Which, it turns out, is exactly what coffee trees evolved to provide.
The New York Times Science section today has a fascinating, if a little technical, story about the way caffeine offers advantages to coffee trees. To make a long story short, in large doses, as when the trees' leaves fall to the ground and degrade, the chemical hinders germination of other plants that might compete with coffee. Small amounts in nectar from the trees' flowers, however, give bees and pollinating insects a little buzz of energy that encourages them to come back.
Apparently coffee trees are not alone in this. The ability to make caffeine is not exclusive to them: among others, tea, yerba mate, and cacao plants also produce it, although in different ways. This "convergent evolution" suggests just how useful caffeine is the plant world, the story quotes scientists involved in a study just published in the journal Science.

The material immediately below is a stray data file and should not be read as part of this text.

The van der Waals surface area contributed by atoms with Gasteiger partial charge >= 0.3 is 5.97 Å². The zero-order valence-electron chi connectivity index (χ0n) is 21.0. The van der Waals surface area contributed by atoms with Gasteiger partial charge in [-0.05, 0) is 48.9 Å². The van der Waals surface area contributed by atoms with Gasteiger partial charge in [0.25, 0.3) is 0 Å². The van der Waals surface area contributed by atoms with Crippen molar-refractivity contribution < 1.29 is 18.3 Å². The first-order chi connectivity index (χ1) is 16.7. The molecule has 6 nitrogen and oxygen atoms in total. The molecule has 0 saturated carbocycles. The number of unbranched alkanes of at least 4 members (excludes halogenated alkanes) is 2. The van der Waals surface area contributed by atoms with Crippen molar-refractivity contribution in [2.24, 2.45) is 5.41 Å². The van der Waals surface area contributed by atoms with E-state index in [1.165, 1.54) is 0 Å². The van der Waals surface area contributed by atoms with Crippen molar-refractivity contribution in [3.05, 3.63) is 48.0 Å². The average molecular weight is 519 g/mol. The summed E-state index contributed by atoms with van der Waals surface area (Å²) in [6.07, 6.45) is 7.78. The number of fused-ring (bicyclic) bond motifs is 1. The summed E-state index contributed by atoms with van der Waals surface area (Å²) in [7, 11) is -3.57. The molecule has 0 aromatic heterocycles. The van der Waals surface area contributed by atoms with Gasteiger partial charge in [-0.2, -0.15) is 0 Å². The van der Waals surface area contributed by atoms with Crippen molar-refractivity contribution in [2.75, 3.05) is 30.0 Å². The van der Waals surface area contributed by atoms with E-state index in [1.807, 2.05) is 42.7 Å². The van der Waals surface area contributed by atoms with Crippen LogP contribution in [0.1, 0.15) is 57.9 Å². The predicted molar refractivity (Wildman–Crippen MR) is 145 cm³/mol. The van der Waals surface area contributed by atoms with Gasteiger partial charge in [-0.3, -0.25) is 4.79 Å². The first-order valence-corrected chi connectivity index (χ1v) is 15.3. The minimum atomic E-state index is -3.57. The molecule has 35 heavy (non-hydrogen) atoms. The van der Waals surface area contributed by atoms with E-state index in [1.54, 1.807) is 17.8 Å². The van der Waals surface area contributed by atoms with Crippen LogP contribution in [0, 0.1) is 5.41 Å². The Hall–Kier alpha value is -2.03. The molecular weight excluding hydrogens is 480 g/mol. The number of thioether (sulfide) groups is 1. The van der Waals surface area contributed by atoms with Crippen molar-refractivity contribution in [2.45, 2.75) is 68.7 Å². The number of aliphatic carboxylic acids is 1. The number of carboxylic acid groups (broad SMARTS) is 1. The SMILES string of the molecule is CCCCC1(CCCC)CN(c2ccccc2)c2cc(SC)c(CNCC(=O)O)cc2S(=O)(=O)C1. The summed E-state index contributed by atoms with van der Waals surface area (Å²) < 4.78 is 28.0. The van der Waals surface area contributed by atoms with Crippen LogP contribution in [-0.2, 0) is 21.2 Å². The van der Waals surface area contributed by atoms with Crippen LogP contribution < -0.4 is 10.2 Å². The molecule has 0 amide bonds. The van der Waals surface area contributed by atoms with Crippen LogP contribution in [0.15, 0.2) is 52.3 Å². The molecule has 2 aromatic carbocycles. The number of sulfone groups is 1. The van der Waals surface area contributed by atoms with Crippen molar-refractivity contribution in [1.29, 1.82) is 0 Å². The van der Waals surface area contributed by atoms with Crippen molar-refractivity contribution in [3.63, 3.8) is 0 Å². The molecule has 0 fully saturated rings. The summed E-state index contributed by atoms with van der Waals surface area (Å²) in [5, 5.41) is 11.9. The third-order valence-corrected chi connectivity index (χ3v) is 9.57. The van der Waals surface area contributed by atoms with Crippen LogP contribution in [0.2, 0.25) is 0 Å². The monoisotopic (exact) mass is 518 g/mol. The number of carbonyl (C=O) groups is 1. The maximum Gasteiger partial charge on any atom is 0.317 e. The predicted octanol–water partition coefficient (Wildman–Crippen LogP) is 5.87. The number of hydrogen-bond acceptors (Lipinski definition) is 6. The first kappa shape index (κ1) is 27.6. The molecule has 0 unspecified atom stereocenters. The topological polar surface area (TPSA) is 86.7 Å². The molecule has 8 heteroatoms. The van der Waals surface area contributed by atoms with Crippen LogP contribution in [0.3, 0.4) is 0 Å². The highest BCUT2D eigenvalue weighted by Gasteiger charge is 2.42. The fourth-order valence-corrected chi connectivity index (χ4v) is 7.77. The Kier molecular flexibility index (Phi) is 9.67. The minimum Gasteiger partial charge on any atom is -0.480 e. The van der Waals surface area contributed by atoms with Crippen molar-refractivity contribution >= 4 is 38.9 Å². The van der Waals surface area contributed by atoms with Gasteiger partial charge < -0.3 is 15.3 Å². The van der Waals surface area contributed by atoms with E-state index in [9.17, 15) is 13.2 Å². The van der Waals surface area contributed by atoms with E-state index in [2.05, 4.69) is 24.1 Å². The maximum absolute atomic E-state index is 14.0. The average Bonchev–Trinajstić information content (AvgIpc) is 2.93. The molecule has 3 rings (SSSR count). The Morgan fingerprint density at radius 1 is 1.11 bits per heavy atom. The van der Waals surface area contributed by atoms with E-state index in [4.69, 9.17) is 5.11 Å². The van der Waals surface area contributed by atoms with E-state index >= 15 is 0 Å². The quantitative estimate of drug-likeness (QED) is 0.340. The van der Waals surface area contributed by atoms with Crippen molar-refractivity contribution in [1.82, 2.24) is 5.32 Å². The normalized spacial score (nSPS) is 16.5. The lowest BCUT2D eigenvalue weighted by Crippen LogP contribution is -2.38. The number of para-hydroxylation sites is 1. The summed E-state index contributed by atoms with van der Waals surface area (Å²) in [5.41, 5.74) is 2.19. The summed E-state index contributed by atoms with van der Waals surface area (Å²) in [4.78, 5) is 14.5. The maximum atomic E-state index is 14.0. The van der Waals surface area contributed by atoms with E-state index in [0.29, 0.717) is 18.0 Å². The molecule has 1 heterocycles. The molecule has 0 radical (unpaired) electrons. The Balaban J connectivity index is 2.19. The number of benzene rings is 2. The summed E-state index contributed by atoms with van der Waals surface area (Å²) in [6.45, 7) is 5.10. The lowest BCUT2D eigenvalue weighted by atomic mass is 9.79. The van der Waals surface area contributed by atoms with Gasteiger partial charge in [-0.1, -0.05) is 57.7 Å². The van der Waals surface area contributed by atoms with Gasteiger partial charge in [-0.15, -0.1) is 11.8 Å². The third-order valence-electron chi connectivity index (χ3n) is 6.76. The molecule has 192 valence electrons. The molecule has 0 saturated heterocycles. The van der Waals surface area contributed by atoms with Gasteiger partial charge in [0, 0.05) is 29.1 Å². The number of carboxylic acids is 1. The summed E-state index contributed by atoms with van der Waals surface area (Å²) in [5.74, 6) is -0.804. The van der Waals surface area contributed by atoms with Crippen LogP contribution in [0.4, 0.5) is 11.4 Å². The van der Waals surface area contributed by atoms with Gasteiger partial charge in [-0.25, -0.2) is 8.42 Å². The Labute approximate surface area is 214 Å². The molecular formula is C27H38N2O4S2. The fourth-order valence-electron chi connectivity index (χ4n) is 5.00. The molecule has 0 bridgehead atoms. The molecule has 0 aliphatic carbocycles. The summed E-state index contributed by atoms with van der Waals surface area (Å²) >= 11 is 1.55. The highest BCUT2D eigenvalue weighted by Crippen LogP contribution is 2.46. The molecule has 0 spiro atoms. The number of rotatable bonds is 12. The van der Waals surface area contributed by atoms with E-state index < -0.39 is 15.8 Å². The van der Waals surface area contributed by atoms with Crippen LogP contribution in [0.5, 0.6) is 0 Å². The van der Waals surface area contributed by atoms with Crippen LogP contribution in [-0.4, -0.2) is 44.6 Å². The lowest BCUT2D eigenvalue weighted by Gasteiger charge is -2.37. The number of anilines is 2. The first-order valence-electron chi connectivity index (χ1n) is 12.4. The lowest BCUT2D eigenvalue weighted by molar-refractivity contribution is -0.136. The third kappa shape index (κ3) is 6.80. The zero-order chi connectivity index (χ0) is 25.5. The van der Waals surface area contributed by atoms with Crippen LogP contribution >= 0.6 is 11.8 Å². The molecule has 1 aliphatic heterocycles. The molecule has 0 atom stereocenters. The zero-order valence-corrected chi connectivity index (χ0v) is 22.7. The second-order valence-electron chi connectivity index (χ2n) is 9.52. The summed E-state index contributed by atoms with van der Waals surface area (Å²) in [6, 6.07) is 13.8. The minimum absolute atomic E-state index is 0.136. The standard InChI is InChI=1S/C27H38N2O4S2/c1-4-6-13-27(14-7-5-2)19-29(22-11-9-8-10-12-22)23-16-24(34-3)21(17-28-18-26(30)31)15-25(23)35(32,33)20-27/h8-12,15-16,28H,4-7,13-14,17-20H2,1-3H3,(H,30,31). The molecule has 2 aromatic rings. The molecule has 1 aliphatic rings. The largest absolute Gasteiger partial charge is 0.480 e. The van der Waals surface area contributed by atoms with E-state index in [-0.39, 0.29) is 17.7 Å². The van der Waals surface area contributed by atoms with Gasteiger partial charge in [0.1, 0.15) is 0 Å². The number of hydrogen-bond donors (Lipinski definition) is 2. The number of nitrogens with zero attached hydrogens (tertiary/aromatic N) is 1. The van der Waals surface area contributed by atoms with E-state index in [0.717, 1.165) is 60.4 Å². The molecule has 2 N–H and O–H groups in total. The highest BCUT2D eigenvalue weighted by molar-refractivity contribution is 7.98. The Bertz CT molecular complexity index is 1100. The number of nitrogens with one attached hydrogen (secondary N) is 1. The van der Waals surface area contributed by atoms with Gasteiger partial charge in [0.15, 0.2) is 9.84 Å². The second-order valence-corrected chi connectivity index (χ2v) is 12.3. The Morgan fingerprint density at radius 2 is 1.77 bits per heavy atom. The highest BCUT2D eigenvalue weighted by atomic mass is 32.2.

"Every second, people around the world drink more than 26,000 cups of coffee. And while some of them may care only about the taste, most use it as a way to deliver caffeine into their bloodstream. Caffeine is the most widely consumed psychoactive substance in the world," the story says.
Okay, my coffee's finished. Time to get to work before the buzz wears off...